Storm-hit Dawlish: Where could a second rail line run?

Damage to the sea wall at Dawlish Image copyright Getty Images
Image caption The line at Dawlish was destroyed by storms in February

The winter weather has severely damaged the South West's rail network and it is now almost eight weeks since a train from the rest of England reached Newton Abbot, Plymouth or Cornwall.

First there were repairs to the Whiteball tunnel, between Taunton and Tiverton, and then storms in February destroyed the main line at Dawlish in Devon.

The Whiteball tunnel has opened again and the Dawlish line should reopen in early April.

But at the same time as mending the track, Network Rail has been looking at three options for a possible secondary route into the South West.

They all involve going back to old railway maps or reinstating former lines.

Dartmoor route

Image caption If the route reopened, railway tracks would need to be laid between Bere Alston and Okehampton

One of the most talked about is the route north of Dartmoor which was closed in the 1960s.

If it was rebuilt, trains to London would leave Plymouth and travel to Bere Alston on the Gunnislake line, where there are already plans to link to Tavistock.

More track would have to be relaid to Okehampton but there are relatively few properties on the 15-mile stretch. From Okehampton, the trains could run on the current freight line which leads to Exeter,

Colin Rogers, who owns the old Tavistock station - a mixture of holiday cottages and private homes - said property owners were concerned about how much compensation they would get.

He said a property sale had fallen through because of the possibility of the line reopening.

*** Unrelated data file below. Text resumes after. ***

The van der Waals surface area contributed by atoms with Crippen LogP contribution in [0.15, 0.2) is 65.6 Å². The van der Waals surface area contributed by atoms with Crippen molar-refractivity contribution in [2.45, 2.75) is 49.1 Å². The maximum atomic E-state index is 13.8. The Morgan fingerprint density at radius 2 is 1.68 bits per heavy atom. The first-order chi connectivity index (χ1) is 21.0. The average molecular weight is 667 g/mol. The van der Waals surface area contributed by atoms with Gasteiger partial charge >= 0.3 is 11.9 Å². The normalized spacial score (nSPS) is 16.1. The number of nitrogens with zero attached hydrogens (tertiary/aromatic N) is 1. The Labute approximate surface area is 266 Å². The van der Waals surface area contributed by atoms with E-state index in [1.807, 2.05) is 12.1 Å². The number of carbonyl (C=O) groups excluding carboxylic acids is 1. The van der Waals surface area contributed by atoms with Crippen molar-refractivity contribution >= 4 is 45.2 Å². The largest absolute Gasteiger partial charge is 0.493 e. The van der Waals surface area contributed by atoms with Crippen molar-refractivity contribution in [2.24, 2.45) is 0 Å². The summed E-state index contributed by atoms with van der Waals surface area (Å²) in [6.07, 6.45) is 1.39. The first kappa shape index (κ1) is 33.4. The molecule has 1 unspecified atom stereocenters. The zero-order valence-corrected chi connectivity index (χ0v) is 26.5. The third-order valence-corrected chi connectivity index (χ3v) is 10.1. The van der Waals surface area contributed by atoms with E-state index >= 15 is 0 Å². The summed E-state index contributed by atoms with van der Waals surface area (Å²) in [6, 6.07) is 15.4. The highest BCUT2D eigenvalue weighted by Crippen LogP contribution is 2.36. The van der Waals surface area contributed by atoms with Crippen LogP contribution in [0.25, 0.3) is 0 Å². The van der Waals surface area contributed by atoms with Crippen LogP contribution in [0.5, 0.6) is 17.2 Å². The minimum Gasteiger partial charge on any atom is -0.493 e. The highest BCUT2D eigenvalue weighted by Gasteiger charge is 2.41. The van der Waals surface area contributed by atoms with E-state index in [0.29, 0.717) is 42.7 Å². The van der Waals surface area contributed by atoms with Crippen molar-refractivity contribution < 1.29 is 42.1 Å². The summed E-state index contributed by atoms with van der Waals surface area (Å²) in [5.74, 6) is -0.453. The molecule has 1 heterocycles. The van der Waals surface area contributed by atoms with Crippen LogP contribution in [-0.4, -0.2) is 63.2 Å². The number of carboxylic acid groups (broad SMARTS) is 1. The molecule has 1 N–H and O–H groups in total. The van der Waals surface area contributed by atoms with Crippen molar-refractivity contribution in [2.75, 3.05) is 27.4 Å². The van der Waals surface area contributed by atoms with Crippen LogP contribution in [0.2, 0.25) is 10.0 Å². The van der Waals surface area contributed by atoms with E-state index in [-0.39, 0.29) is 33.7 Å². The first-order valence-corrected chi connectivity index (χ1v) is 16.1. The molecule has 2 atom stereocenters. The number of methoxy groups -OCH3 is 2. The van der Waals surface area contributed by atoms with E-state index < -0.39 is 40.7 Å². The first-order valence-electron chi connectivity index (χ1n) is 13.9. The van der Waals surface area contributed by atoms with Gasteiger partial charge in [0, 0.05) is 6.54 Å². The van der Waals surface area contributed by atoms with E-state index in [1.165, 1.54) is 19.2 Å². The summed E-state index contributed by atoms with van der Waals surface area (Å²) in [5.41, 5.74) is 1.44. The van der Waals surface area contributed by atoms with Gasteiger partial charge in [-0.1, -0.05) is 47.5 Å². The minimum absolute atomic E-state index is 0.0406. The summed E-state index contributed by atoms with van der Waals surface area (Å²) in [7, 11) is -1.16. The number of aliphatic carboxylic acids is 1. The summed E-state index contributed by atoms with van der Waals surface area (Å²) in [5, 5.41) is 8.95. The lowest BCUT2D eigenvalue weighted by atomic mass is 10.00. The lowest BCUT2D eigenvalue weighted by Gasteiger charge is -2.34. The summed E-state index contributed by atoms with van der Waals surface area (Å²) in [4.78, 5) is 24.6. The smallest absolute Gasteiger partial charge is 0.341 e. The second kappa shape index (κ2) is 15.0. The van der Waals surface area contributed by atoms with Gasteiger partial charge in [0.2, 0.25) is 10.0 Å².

Conservative councillor Kevin Ball, said: "If you look at a map there is a big blank area where there is no railway line.

"I think this is a genuinely strong candidate for an alternative route."

Image caption Businessman Colin Rogers said a property sale had fallen through because of the possibility of the line reopening

Teign Valley route

Image caption Lord Berkeley, chairman of the Rail Freight Organisation, said the route had "severe gradients" which could cause problems

Another option is reopening an old single-track passenger route along the Teign Valley, which was closed in the 1950s.

Trains to London would go north from Newton Abbot on a little-used freight line and then wind their way along relaid track up the Teign Valley, via Chudleigh and Christow, to join another section of freight line to the south of Exeter.

However, some experts doubt this would happen and at least one tunnel on the old route has been blocked off for decades after an internal collapse.

Jonathan Roberts, a leading transport consultant, told BBC News: "The Teign Valley route is of limited benefit other than just as a diversionary route when the Dawlish sea wall line isn't available.

"It would have some commuter benefits but its journey time capabilities are very restricted."

Lord Berkeley, chairman of the Rail Freight Organisation, said: "The problem is that it's got severe gradients, I'm told, and it's quite curvaceous… I would call it a second or third-rate solution."

Image caption Lord Berkeley said the route was a "second or third-rate solution"

Dawlish internal route

Image caption Three variations are being discussed, one that rejoins the current line at Dawlish Warren, one north of Starcross and another at Exminster

One much-discussed route is a line that was proposed in the 1930s but was never actually built.

Trains to London would leave Newton Abbot and then veer inland on a newly-built track to pass north of Teignmouth and Dawlish.

Three variations are being talked about, one that rejoins the current line at Dawlish Warren, one north of Starcross and another at Exminster. All the options would require extensive tunnelling.

Neill Mitchell, transport analyst, said: "This was an extremely well-surveyed and planned inland route.

"There are all the engineering drawings ready to be activated at a moment's notice. It's a fabulous solution."

A discussion paper has estimated the cost of implementing this solution could amount to between £0.5bn and £1bn.

Consultant Jonathan Roberts said: "[It's] a big ask, a long-term ask because it will take 10-15 years to achieve, but potentially [this] then gives significant journey time savings."

Network Rail said all reasonable suggestions would be looked at and a shortlist of options for more detailed study would be produced in the summer.

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